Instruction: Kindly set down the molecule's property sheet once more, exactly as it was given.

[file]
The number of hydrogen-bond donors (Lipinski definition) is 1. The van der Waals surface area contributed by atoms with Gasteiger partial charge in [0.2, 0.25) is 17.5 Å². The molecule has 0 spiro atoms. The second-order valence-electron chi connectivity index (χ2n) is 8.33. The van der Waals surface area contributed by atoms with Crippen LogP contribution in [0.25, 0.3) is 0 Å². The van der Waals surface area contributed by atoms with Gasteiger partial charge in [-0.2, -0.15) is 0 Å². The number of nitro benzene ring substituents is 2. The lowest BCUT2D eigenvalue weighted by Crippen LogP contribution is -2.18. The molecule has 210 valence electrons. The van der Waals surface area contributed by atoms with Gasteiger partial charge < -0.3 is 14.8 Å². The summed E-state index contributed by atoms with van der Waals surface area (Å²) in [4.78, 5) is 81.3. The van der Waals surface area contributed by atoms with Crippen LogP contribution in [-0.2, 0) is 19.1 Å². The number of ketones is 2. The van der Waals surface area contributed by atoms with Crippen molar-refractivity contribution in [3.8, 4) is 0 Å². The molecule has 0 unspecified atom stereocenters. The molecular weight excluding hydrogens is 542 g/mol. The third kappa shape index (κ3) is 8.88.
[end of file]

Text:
The number of hydrogen-bond donors (Lipinski definition) is 1. The van der Waals surface area contributed by atoms with Gasteiger partial charge in [0.2, 0.25) is 17.5 Å². The molecule has 0 spiro atoms. The second-order valence-electron chi connectivity index (χ2n) is 8.33. The van der Waals surface area contributed by atoms with Crippen LogP contribution in [0.25, 0.3) is 0 Å². The van der Waals surface area contributed by atoms with Gasteiger partial charge in [-0.2, -0.15) is 0 Å². The number of nitro benzene ring substituents is 2. The lowest BCUT2D eigenvalue weighted by Crippen LogP contribution is -2.18. The molecule has 210 valence electrons. The van der Waals surface area contributed by atoms with Gasteiger partial charge < -0.3 is 14.8 Å². The summed E-state index contributed by atoms with van der Waals surface area (Å²) in [4.78, 5) is 81.3. The van der Waals surface area contributed by atoms with Crippen LogP contribution in [-0.2, 0) is 19.1 Å². The number of ketones is 2. The van der Waals surface area contributed by atoms with Crippen molar-refractivity contribution in [3.8, 4) is 0 Å². The molecule has 0 unspecified atom stereocenters. The molecular weight excluding hydrogens is 542 g/mol. The third kappa shape index (κ3) is 8.88.